Since Saunders could have obtained from Hall information that would prove relevant in Mickens’s case, the cases were substantially related. ( See Analytica, Inc. v. NPD Research, Inc., 708 F.2d 1263 (7th Cir. 1983).) And the interests of Hall and Mickens, as defendant and crime victim, were obviously adverse to one another. Accordingly, ethics doctrine would view Saunders as having had a conflict of interest.

Adverse impact?

Unlike the substantial relationship test, which is clearly based on risk avoidance, Sixth Amendment jurisprudence requiring defendants to demonstrate "adverse impact" poses significant proof problems for defendants. The decisions lawyers make on behalf of criminal defendants—deciding what strategies to use at trial, for example, or what evidence to present at sentencing—often require complex judgments involving many factors that cannot be measured with precision. And the processes by which lawyers resolve such questions are largely internal, almost never on the record, and not easily subject to proof by the client, especially months or even years later. Conditioning enforcement of conflicts rules on proof of adverse impact makes them hard to enforce ex post and undermines their deterrent effect ex ante.

The Supreme Court recognized as much. In Holloway, the Court made clear that when a judge fails to explore the risks of a conflict raised by a defendant’s objection at the trial, reversal is automatic without a showing of either adverse impact on the lawyer’s performance or the outcome of the trial. The Court stated that requiring a defendant to show an adverse impact on the lawyer’s performance or outcome at trial "in some specific fashion would not be susceptible of intelligent, even-handed application." ( Holloway, 435 U.S. at 489.) It reasoned that if a conflict causes a defense lawyer to refrain from taking action it is difficult to assess the impact of the conflict because the record is silent.

In Mickens, Saunders was ethically required to reveal the conflict to Mickens and the court. If Saunders had disclosed his prior representation of Hall, then Mickens could have decided whether or not to waive the conflict and the court would have been required to investigate the conflict to determine if Mickens made a fully informed, knowing waiver. The court would also have been required to determine if Saunders would have been laboring under a conflict so great that it could not have been waived. By failing to reveal the conflict, Saunders denied Mickens his right to consent and the court the opportunity to police the conflict to maintain the integrity of the trial process.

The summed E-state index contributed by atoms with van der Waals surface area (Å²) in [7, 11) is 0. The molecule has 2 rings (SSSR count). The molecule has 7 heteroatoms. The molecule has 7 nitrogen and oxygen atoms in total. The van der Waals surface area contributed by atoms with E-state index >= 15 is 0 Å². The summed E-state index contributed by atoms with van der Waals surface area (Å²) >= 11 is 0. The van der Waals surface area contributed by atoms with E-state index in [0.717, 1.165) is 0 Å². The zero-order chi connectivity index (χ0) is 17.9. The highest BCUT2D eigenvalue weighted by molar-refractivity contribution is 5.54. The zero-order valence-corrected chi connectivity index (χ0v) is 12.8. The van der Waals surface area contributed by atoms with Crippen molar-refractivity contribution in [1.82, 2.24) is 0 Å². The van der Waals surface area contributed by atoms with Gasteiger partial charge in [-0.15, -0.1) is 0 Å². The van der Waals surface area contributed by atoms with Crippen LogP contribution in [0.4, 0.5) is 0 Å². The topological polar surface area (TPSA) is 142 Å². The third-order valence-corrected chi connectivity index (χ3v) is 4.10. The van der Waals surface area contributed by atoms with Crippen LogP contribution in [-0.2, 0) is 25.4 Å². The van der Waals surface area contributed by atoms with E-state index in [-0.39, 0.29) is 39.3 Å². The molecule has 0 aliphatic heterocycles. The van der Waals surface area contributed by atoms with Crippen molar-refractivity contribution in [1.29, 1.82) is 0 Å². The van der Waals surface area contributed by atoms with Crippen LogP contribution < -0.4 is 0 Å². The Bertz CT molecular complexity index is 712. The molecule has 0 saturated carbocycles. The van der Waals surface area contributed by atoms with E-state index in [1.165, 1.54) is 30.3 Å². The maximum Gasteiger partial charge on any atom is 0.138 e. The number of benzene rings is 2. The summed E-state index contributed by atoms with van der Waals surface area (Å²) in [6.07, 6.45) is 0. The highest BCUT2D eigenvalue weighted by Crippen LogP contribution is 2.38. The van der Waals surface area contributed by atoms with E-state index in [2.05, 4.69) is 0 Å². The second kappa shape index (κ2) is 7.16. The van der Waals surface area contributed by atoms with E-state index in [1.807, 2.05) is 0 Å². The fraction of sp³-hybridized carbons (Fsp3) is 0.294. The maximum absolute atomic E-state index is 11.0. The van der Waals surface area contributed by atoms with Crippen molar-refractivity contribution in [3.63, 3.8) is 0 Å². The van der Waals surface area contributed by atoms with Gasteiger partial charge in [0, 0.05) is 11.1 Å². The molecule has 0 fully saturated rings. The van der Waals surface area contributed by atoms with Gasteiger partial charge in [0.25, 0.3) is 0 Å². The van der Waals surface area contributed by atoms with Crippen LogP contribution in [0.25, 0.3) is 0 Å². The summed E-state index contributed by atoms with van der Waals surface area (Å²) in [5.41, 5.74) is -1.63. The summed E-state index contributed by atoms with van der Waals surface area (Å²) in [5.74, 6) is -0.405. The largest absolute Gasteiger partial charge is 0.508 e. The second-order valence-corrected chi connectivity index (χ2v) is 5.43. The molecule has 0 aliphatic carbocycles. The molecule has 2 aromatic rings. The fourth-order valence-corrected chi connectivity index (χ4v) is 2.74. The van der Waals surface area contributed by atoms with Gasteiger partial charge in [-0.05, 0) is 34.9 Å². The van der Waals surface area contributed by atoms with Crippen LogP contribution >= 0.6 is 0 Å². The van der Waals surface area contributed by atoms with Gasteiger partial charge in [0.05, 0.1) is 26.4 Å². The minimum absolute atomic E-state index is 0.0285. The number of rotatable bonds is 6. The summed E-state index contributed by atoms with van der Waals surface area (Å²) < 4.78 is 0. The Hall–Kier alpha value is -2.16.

An adverse impact rule imposes an almost insurmountable burden of proof on a defendant. Mickens, for example, would have had to have access to the confidences Hall disclosed to Saunders to demonstrate how Saunders’s failure to provide Mickens with conflict-free representation adversely affected the outcome of his case.

In addition to these pragmatic concerns, a risk approach engenders the greater confidence on the part of the defendant and the public in the quality of defense representation, especially in a death penalty case. In short, neither Mickens nor the public should have to speculate about whether Saunders’s representation of Hall diminished his ability to provide conflict-free representation to Mickens.

Conclusion

The Supreme Court should grasp the opportunity in Mickens to take several significant steps regarding defense counsel and conflict of interest. First, the Court should use Mickens to clarify that trial courts must inquire into conflicts of interest in cases such as Mickens. Second, the Court should simplify its conflict of interest terminology by abandoning the phrase "actual conflict of interest" and using, instead, just "conflict of interest" as defined by ethics authorities. Finally, the Court should rethink its approach to conflicts by focusing on the risks presented by a conflict and not requiring a defendant to prove adverse impact either on the lawyer’s representation or the outcome at trial or sentencing. By taking the first step, the Court will do justice in Mickens. By taking the latter two steps, the Court will substantially improve its Sixth Amendment jurisprudence in the area of conflict of interest.

 

Peter A. Joy is a professor of law and director of the Criminal Justice Clinic at Washington University School of Law in St. Louis, Missouri. Kevin C. McMunigal is the Judge Ben C. Green Professor of Law at Case Western Reserve University School of Law in Cleveland, Ohio. Both are contributing editors to Criminal Justice magazine.